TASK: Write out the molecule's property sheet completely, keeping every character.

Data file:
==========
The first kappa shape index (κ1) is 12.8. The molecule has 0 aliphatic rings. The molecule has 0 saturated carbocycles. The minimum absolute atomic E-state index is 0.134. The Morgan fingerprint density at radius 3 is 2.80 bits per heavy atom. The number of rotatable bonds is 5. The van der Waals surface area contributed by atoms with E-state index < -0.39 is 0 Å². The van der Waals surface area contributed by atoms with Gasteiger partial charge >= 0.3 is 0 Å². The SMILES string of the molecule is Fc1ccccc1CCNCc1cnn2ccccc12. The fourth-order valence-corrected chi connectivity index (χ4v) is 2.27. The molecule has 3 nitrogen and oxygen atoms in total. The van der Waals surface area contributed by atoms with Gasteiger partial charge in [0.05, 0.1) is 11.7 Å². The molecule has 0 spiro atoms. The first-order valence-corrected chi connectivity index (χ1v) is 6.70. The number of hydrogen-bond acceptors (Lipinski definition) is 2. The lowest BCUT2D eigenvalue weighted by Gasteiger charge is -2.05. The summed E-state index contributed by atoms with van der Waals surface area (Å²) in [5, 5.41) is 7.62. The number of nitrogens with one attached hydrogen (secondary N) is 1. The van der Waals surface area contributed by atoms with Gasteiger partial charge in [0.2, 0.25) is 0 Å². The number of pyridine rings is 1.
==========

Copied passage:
The first kappa shape index (κ1) is 12.8. The molecule has 0 aliphatic rings. The molecule has 0 saturated carbocycles. The minimum absolute atomic E-state index is 0.134. The Morgan fingerprint density at radius 3 is 2.80 bits per heavy atom. The number of rotatable bonds is 5. The van der Waals surface area contributed by atoms with E-state index < -0.39 is 0 Å². The van der Waals surface area contributed by atoms with Gasteiger partial charge >= 0.3 is 0 Å². The SMILES string of the molecule is Fc1ccccc1CCNCc1cnn2ccccc12. The fourth-order valence-corrected chi connectivity index (χ4v) is 2.27. The molecule has 3 nitrogen and oxygen atoms in total. The van der Waals surface area contributed by atoms with Gasteiger partial charge in [0.05, 0.1) is 11.7 Å². The molecule has 0 spiro atoms. The first-order valence-corrected chi connectivity index (χ1v) is 6.70. The number of hydrogen-bond acceptors (Lipinski definition) is 2. The lowest BCUT2D eigenvalue weighted by Gasteiger charge is -2.05. The summed E-state index contributed by atoms with van der Waals surface area (Å²) in [5, 5.41) is 7.62. The number of nitrogens with one attached hydrogen (secondary N) is 1. The van der Waals surface area contributed by atoms with Gasteiger partial charge in [0.2, 0.25) is 0 Å². The number of pyridine rings is 1.